The taxpayer can file an additional Taxpayer Relief Application to reduce the amount of interest. This application takes approximately six months for the CRA to process, and may lead to some or all of the interest arrears being erased. The CRA may decide to not erase any of the interest and the taxpayer will owe an increased amount of interest for the interim period, if not already paid.

Once the CRA has begun an investigation into the taxpayer’s affairs, it becomes too late for voluntary disclosure, therefore disclosing before the CRA commences its investigation or issues a request to file, is important. The longer one waits to use these methods of disclosure, the harder it becomes to avail one’s self of them as the documents are less accessible, and other supports may not available. Also once penalties and interest begin to accrue, it becomes increasingly onerous to pay the tax liability.

Consequences for Unreported Income

The CRA can pursue investigations and prosecutions in circumstances where a person’s lifestyle is inconsistent with the income they have reported or where they have audited a third party and feel the need to audit the taxpayer. For instance, an audit of an employer may provide information that the taxpayer was paid a significant bonus. By following this course, the CRA may find that the taxpayer did not disclose this amount in its tax filing. There are several consequences for not disclosing income or disclosing income late.

1. Interest Accrual

Unreported income is subject to interest, from the date it should have been disclosed or filed. The rate of interest is based on the Treasury Bill rate for the previous three month period and fluctuates over time. As interest begins to accrue on the filing due date and is compounded, meaning that it is added to the balance owing and the next application of interest is applied to the entire sum, it is difficult to repay. The backdating of the start of the interest accrual also makes repayment difficult.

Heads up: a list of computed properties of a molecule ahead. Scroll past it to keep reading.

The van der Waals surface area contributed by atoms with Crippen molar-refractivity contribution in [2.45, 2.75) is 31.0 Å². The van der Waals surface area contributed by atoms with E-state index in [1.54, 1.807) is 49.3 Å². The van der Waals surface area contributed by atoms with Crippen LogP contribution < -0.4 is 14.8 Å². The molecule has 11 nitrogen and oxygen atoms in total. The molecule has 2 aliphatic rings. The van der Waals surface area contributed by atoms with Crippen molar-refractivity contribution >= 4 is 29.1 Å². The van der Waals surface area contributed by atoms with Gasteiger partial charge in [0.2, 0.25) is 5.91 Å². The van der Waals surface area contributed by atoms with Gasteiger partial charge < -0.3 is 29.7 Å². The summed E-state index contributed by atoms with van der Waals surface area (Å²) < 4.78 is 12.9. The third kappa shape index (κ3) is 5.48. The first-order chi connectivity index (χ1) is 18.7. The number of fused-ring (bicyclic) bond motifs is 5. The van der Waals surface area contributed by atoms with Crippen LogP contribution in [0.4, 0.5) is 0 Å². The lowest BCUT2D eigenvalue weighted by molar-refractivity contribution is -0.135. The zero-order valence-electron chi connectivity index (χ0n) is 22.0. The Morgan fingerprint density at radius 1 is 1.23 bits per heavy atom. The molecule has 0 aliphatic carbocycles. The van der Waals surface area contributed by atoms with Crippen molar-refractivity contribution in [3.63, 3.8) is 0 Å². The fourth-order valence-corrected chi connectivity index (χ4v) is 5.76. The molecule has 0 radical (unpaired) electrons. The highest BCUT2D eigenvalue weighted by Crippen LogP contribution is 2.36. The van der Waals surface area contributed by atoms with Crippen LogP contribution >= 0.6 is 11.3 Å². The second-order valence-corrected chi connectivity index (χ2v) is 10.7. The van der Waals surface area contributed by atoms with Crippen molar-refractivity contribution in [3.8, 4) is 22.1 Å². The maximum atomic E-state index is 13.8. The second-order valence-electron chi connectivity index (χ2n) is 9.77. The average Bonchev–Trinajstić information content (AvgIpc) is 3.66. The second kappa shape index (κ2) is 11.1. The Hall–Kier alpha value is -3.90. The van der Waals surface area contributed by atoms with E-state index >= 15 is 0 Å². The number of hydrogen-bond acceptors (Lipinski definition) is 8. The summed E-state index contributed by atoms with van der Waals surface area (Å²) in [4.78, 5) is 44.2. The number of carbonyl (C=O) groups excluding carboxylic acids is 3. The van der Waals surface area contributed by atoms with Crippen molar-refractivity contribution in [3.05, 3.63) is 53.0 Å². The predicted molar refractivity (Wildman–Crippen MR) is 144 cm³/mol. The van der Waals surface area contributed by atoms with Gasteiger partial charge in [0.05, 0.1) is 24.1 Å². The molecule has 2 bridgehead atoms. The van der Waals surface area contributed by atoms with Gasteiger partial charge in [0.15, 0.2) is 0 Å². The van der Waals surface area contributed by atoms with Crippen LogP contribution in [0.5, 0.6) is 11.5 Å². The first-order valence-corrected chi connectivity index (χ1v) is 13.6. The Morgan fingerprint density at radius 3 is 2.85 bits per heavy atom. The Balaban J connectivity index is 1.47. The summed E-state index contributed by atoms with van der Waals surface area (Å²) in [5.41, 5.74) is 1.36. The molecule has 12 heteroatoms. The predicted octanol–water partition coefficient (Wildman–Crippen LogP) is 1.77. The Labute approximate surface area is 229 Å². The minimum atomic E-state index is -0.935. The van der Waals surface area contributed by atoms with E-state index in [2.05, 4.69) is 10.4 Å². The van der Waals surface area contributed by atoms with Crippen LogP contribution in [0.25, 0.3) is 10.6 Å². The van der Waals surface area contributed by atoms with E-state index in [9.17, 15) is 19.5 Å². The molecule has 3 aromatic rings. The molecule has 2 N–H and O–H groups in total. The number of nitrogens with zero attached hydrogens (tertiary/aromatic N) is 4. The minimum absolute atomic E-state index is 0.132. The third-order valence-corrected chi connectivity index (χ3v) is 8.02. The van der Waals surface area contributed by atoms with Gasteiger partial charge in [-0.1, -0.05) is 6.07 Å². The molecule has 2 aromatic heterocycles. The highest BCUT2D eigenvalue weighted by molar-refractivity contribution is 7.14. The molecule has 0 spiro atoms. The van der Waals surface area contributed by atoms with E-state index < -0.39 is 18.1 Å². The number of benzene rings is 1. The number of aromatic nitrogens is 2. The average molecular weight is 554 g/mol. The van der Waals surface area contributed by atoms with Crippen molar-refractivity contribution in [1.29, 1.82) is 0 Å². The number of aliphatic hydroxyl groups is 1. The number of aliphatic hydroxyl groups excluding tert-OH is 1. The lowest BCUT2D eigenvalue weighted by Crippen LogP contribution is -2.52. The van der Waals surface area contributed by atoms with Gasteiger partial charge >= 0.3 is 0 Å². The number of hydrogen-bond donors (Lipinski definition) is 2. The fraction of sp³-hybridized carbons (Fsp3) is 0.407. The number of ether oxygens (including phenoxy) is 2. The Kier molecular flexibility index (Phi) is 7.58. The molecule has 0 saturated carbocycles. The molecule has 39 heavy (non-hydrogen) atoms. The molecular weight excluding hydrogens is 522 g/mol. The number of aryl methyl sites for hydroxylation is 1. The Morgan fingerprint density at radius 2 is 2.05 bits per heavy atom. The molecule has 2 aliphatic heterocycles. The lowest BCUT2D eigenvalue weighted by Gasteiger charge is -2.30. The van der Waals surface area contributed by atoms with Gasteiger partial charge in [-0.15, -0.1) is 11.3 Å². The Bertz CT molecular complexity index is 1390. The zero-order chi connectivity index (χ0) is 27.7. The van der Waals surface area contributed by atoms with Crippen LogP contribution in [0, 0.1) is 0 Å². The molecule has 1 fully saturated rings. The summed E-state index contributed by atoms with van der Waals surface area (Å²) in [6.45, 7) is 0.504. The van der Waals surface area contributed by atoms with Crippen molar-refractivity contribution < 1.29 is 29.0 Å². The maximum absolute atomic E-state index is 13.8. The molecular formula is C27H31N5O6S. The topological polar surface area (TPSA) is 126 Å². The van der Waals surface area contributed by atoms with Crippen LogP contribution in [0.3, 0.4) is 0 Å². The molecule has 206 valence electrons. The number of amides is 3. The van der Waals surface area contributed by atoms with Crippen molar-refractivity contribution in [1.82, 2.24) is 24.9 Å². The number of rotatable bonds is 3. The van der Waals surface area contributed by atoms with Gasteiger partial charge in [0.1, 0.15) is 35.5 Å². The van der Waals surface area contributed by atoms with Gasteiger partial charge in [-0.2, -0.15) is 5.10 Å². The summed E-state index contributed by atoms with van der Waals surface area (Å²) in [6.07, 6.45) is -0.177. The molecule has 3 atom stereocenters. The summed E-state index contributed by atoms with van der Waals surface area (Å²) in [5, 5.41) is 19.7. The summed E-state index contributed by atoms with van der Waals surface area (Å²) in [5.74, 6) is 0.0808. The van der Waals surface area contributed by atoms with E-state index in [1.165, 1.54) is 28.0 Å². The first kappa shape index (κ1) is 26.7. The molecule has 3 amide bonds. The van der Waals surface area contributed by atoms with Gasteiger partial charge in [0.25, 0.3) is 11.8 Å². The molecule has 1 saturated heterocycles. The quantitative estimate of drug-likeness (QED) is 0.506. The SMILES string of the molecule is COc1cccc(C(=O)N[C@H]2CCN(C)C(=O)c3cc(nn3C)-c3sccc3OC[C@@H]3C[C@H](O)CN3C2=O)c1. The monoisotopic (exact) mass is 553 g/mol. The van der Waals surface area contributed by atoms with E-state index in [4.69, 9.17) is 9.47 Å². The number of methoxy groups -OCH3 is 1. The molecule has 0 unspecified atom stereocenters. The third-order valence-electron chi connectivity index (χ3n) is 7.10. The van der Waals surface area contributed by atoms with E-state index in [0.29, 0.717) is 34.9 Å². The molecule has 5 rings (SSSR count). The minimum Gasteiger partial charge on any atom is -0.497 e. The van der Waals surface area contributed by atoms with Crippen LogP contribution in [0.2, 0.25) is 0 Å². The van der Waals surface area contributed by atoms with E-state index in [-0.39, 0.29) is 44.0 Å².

2. Penalty Imposition

If a taxpayer has not filed its taxes, it will be subject to a late filing penalty. For a first time offence, the penalty is equivalent to 5% of the balance owing in addition to 1% of the balance owing for every month it is late to a maximum of 12 months. If it is not the first offence, the penalty is equivalent to 10% of the balance owing in addition to 2% of the balance owing for every month it is overdue to a maximum of 20 months. Interest is charged on the penalty owing and this interest is compounded.

3. Fine Imposition

The CRA can charge the taxpayer for tax evasion. This litigation can result in fines ranging from $1,000.00 to $25,000.00.

4. Imprisonment

In some cases the CRA can charge the taxpayer and the result can be one year of imprisonment per conviction.

5. Loss of Personal Property

Finally, the CRA has the ability to place liens on homes and personal property, forcing a sale of the asset. These liens precede any other liens or mortgages (in the case of real property) and must be paid first out of the proceeds of any sale.

Most of the consequences imposed by the CRA involve loss of wealth, but imprisonment for tax evasion can also occur and any of these consequences can be posted on the CRA website or publicized and all of these usually cause the taxpayer emotional distress and anxiety.

The CRA is aggressively pursuing taxpayers who have unreported income. They have also made available methods of disclosing unreported income which are not onerous and provide adequate protection to the taxpayer. These options should be taken advantage of by the taxpayer, as once the CRA discovers the unreported income and chooses to prosecute, the result could lead to financial disaster due to the compounding interest, penalties and emotional distress